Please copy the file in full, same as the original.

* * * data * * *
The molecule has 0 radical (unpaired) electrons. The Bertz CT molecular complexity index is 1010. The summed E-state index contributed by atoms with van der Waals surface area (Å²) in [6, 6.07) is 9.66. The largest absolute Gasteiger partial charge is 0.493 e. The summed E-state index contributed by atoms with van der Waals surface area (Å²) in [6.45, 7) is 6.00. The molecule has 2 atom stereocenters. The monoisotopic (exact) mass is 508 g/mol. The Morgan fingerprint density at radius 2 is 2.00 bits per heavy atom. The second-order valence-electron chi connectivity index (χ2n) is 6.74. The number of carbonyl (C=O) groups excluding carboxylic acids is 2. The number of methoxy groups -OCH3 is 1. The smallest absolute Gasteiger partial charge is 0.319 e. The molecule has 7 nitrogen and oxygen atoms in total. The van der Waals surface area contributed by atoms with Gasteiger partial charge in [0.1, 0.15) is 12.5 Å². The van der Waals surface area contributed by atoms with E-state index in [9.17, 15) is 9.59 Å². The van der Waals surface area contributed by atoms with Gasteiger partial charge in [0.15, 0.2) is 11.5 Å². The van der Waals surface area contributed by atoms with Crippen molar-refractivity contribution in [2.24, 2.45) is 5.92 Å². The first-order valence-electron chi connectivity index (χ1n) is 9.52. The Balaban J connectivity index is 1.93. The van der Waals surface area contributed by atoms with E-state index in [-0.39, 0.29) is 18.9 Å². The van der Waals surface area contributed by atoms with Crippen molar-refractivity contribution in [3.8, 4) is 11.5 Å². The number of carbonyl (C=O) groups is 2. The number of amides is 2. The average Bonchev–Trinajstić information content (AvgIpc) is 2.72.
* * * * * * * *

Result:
The molecule has 0 radical (unpaired) electrons. The Bertz CT molecular complexity index is 1010. The summed E-state index contributed by atoms with van der Waals surface area (Å²) in [6, 6.07) is 9.66. The largest absolute Gasteiger partial charge is 0.493 e. The summed E-state index contributed by atoms with van der Waals surface area (Å²) in [6.45, 7) is 6.00. The molecule has 2 atom stereocenters. The monoisotopic (exact) mass is 508 g/mol. The Morgan fingerprint density at radius 2 is 2.00 bits per heavy atom. The second-order valence-electron chi connectivity index (χ2n) is 6.74. The number of carbonyl (C=O) groups excluding carboxylic acids is 2. The number of methoxy groups -OCH3 is 1. The smallest absolute Gasteiger partial charge is 0.319 e. The molecule has 7 nitrogen and oxygen atoms in total. The van der Waals surface area contributed by atoms with Gasteiger partial charge in [0.1, 0.15) is 12.5 Å². The van der Waals surface area contributed by atoms with E-state index in [9.17, 15) is 9.59 Å². The van der Waals surface area contributed by atoms with Gasteiger partial charge in [0.15, 0.2) is 11.5 Å². The van der Waals surface area contributed by atoms with Crippen molar-refractivity contribution in [2.24, 2.45) is 5.92 Å². The first-order valence-electron chi connectivity index (χ1n) is 9.52. The Balaban J connectivity index is 1.93. The van der Waals surface area contributed by atoms with E-state index in [-0.39, 0.29) is 18.9 Å². The van der Waals surface area contributed by atoms with Crippen molar-refractivity contribution in [3.8, 4) is 11.5 Å². The number of carbonyl (C=O) groups is 2. The number of amides is 2. The average Bonchev–Trinajstić information content (AvgIpc) is 2.72.